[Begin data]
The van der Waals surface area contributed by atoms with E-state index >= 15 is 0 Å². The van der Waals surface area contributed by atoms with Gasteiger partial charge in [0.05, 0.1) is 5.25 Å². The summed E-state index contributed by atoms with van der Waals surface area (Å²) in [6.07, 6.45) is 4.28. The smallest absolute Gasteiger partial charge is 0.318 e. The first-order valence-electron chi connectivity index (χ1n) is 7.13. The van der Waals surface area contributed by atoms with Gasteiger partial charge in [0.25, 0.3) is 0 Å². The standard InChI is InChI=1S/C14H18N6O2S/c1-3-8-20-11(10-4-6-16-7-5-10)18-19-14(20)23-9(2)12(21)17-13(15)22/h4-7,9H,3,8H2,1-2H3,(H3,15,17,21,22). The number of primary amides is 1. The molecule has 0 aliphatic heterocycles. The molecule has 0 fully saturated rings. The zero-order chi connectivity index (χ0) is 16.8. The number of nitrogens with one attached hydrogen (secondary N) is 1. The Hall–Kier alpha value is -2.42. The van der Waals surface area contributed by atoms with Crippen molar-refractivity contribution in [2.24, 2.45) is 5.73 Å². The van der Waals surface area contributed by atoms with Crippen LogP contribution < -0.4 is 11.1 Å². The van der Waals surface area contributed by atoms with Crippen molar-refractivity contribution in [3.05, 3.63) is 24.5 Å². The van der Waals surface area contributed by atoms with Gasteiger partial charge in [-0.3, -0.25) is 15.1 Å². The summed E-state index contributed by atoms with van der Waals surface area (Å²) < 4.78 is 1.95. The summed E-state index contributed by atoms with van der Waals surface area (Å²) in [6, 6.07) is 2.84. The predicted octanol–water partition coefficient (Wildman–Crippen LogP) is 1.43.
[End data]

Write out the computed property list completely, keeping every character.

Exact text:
The van der Waals surface area contributed by atoms with E-state index >= 15 is 0 Å². The van der Waals surface area contributed by atoms with Gasteiger partial charge in [0.05, 0.1) is 5.25 Å². The summed E-state index contributed by atoms with van der Waals surface area (Å²) in [6.07, 6.45) is 4.28. The smallest absolute Gasteiger partial charge is 0.318 e. The first-order valence-electron chi connectivity index (χ1n) is 7.13. The van der Waals surface area contributed by atoms with Gasteiger partial charge in [0.25, 0.3) is 0 Å². The standard InChI is InChI=1S/C14H18N6O2S/c1-3-8-20-11(10-4-6-16-7-5-10)18-19-14(20)23-9(2)12(21)17-13(15)22/h4-7,9H,3,8H2,1-2H3,(H3,15,17,21,22). The number of primary amides is 1. The molecule has 0 aliphatic heterocycles. The molecule has 0 fully saturated rings. The zero-order chi connectivity index (χ0) is 16.8. The number of nitrogens with one attached hydrogen (secondary N) is 1. The Hall–Kier alpha value is -2.42. The van der Waals surface area contributed by atoms with Crippen molar-refractivity contribution in [2.24, 2.45) is 5.73 Å². The van der Waals surface area contributed by atoms with Crippen LogP contribution < -0.4 is 11.1 Å². The van der Waals surface area contributed by atoms with Crippen molar-refractivity contribution in [3.05, 3.63) is 24.5 Å². The van der Waals surface area contributed by atoms with Gasteiger partial charge in [-0.3, -0.25) is 15.1 Å². The summed E-state index contributed by atoms with van der Waals surface area (Å²) < 4.78 is 1.95. The summed E-state index contributed by atoms with van der Waals surface area (Å²) in [6, 6.07) is 2.84. The predicted octanol–water partition coefficient (Wildman–Crippen LogP) is 1.43.